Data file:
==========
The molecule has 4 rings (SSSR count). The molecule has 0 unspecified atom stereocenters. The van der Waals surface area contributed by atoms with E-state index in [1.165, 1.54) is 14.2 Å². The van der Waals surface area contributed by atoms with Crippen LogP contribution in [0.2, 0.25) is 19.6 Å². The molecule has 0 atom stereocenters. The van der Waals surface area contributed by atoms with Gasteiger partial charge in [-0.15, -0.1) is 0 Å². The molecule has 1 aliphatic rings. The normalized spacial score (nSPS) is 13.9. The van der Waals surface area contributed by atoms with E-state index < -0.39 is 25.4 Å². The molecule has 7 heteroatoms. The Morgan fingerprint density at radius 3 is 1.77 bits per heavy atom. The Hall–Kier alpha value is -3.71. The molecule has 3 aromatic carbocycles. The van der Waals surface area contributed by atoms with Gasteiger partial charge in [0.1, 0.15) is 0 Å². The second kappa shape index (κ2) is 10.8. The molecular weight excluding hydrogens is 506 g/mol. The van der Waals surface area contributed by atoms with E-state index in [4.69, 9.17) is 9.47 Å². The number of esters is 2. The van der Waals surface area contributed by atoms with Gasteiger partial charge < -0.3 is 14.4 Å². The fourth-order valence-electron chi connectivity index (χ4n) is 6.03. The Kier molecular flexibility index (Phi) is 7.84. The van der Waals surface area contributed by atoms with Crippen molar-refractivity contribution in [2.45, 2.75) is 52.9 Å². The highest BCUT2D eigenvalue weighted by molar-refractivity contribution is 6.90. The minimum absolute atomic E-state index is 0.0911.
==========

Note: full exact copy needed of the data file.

The molecule has 4 rings (SSSR count). The molecule has 0 unspecified atom stereocenters. The van der Waals surface area contributed by atoms with E-state index in [1.165, 1.54) is 14.2 Å². The van der Waals surface area contributed by atoms with Crippen LogP contribution in [0.2, 0.25) is 19.6 Å². The molecule has 0 atom stereocenters. The van der Waals surface area contributed by atoms with Gasteiger partial charge in [-0.15, -0.1) is 0 Å². The molecule has 1 aliphatic rings. The normalized spacial score (nSPS) is 13.9. The van der Waals surface area contributed by atoms with E-state index < -0.39 is 25.4 Å². The molecule has 7 heteroatoms. The Morgan fingerprint density at radius 3 is 1.77 bits per heavy atom. The Hall–Kier alpha value is -3.71. The molecule has 3 aromatic carbocycles. The van der Waals surface area contributed by atoms with Gasteiger partial charge in [0.1, 0.15) is 0 Å². The second kappa shape index (κ2) is 10.8. The molecular weight excluding hydrogens is 506 g/mol. The van der Waals surface area contributed by atoms with E-state index in [4.69, 9.17) is 9.47 Å². The number of esters is 2. The van der Waals surface area contributed by atoms with Gasteiger partial charge < -0.3 is 14.4 Å². The fourth-order valence-electron chi connectivity index (χ4n) is 6.03. The Kier molecular flexibility index (Phi) is 7.84. The van der Waals surface area contributed by atoms with Crippen molar-refractivity contribution in [2.45, 2.75) is 52.9 Å². The highest BCUT2D eigenvalue weighted by molar-refractivity contribution is 6.90. The minimum absolute atomic E-state index is 0.0911.